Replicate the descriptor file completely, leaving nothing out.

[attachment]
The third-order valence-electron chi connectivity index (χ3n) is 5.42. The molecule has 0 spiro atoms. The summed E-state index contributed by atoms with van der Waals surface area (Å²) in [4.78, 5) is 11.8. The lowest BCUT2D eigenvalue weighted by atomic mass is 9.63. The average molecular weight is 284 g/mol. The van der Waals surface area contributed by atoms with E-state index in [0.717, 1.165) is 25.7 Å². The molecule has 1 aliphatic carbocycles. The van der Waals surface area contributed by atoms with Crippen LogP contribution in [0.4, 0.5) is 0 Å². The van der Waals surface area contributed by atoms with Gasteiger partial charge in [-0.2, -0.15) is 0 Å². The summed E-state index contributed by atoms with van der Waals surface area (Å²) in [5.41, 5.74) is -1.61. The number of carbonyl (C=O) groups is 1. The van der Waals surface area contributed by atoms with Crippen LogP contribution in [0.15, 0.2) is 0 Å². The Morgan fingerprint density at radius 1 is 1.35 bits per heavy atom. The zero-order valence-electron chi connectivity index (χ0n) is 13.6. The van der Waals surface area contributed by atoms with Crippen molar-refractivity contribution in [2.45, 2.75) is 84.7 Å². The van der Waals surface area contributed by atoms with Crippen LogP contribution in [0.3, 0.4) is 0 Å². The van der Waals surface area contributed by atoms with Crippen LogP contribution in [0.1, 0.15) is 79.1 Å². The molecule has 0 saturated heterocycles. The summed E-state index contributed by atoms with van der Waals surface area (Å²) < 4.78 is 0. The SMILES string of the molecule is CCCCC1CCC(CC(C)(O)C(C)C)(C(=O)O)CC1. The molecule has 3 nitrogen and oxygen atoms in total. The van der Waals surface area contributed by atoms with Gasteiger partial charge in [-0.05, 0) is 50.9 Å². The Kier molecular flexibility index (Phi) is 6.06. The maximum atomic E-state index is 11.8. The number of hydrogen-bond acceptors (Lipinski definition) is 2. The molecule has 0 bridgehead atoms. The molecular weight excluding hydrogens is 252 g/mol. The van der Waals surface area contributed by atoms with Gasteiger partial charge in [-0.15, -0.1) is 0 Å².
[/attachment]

The third-order valence-electron chi connectivity index (χ3n) is 5.42. The molecule has 0 spiro atoms. The summed E-state index contributed by atoms with van der Waals surface area (Å²) in [4.78, 5) is 11.8. The lowest BCUT2D eigenvalue weighted by atomic mass is 9.63. The average molecular weight is 284 g/mol. The van der Waals surface area contributed by atoms with E-state index in [0.717, 1.165) is 25.7 Å². The molecule has 1 aliphatic carbocycles. The van der Waals surface area contributed by atoms with Crippen LogP contribution in [0.4, 0.5) is 0 Å². The van der Waals surface area contributed by atoms with Gasteiger partial charge in [-0.2, -0.15) is 0 Å². The summed E-state index contributed by atoms with van der Waals surface area (Å²) in [5.41, 5.74) is -1.61. The number of carbonyl (C=O) groups is 1. The van der Waals surface area contributed by atoms with Crippen LogP contribution in [0.15, 0.2) is 0 Å². The Morgan fingerprint density at radius 1 is 1.35 bits per heavy atom. The zero-order valence-electron chi connectivity index (χ0n) is 13.6. The van der Waals surface area contributed by atoms with Crippen molar-refractivity contribution in [2.45, 2.75) is 84.7 Å². The van der Waals surface area contributed by atoms with Crippen LogP contribution in [0.3, 0.4) is 0 Å². The van der Waals surface area contributed by atoms with Crippen LogP contribution in [0.1, 0.15) is 79.1 Å². The molecule has 0 saturated heterocycles. The summed E-state index contributed by atoms with van der Waals surface area (Å²) < 4.78 is 0. The SMILES string of the molecule is CCCCC1CCC(CC(C)(O)C(C)C)(C(=O)O)CC1. The molecule has 3 nitrogen and oxygen atoms in total. The van der Waals surface area contributed by atoms with Gasteiger partial charge in [-0.05, 0) is 50.9 Å². The Kier molecular flexibility index (Phi) is 6.06. The maximum atomic E-state index is 11.8. The number of hydrogen-bond acceptors (Lipinski definition) is 2. The molecule has 0 bridgehead atoms. The molecular weight excluding hydrogens is 252 g/mol. The van der Waals surface area contributed by atoms with Gasteiger partial charge in [-0.15, -0.1) is 0 Å².